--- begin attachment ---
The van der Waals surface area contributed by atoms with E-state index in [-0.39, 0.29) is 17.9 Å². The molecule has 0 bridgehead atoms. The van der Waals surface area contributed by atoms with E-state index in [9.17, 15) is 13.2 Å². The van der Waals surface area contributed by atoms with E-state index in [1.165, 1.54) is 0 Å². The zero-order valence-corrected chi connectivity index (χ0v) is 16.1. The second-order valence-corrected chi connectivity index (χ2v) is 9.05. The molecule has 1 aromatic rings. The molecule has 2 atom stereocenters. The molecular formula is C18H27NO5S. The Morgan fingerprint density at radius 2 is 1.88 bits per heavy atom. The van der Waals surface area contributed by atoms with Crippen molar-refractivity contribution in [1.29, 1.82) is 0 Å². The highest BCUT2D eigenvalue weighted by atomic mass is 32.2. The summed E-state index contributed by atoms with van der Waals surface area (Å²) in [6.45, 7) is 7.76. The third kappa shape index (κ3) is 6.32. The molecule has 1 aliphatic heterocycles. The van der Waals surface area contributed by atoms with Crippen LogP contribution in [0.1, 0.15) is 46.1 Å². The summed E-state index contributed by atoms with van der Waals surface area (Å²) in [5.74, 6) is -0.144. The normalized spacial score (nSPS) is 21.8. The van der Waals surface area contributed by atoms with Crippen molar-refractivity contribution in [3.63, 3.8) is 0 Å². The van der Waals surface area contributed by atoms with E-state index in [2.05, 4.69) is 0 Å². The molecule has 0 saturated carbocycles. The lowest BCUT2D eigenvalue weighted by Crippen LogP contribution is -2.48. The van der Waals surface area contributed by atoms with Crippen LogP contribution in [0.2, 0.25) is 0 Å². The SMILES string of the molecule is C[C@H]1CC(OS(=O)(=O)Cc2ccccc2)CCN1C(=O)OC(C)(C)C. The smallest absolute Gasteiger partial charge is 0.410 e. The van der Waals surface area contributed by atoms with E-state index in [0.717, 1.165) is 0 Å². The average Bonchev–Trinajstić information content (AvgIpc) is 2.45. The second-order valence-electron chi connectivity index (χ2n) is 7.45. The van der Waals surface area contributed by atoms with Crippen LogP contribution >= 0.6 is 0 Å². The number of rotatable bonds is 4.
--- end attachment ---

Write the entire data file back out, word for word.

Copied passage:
The van der Waals surface area contributed by atoms with E-state index in [-0.39, 0.29) is 17.9 Å². The molecule has 0 bridgehead atoms. The van der Waals surface area contributed by atoms with E-state index in [9.17, 15) is 13.2 Å². The van der Waals surface area contributed by atoms with E-state index in [1.165, 1.54) is 0 Å². The zero-order valence-corrected chi connectivity index (χ0v) is 16.1. The second-order valence-corrected chi connectivity index (χ2v) is 9.05. The molecule has 1 aromatic rings. The molecule has 2 atom stereocenters. The molecular formula is C18H27NO5S. The Morgan fingerprint density at radius 2 is 1.88 bits per heavy atom. The van der Waals surface area contributed by atoms with Crippen molar-refractivity contribution in [1.29, 1.82) is 0 Å². The highest BCUT2D eigenvalue weighted by atomic mass is 32.2. The summed E-state index contributed by atoms with van der Waals surface area (Å²) in [6.45, 7) is 7.76. The third kappa shape index (κ3) is 6.32. The molecule has 1 aliphatic heterocycles. The van der Waals surface area contributed by atoms with Crippen LogP contribution in [0.1, 0.15) is 46.1 Å². The summed E-state index contributed by atoms with van der Waals surface area (Å²) in [5.74, 6) is -0.144. The normalized spacial score (nSPS) is 21.8. The van der Waals surface area contributed by atoms with Crippen molar-refractivity contribution in [3.63, 3.8) is 0 Å². The van der Waals surface area contributed by atoms with E-state index in [2.05, 4.69) is 0 Å². The molecule has 0 saturated carbocycles. The lowest BCUT2D eigenvalue weighted by Crippen LogP contribution is -2.48. The van der Waals surface area contributed by atoms with Crippen LogP contribution in [0.2, 0.25) is 0 Å². The SMILES string of the molecule is C[C@H]1CC(OS(=O)(=O)Cc2ccccc2)CCN1C(=O)OC(C)(C)C. The smallest absolute Gasteiger partial charge is 0.410 e. The van der Waals surface area contributed by atoms with E-state index in [0.717, 1.165) is 0 Å². The average Bonchev–Trinajstić information content (AvgIpc) is 2.45. The second-order valence-electron chi connectivity index (χ2n) is 7.45. The van der Waals surface area contributed by atoms with Crippen LogP contribution >= 0.6 is 0 Å². The number of rotatable bonds is 4.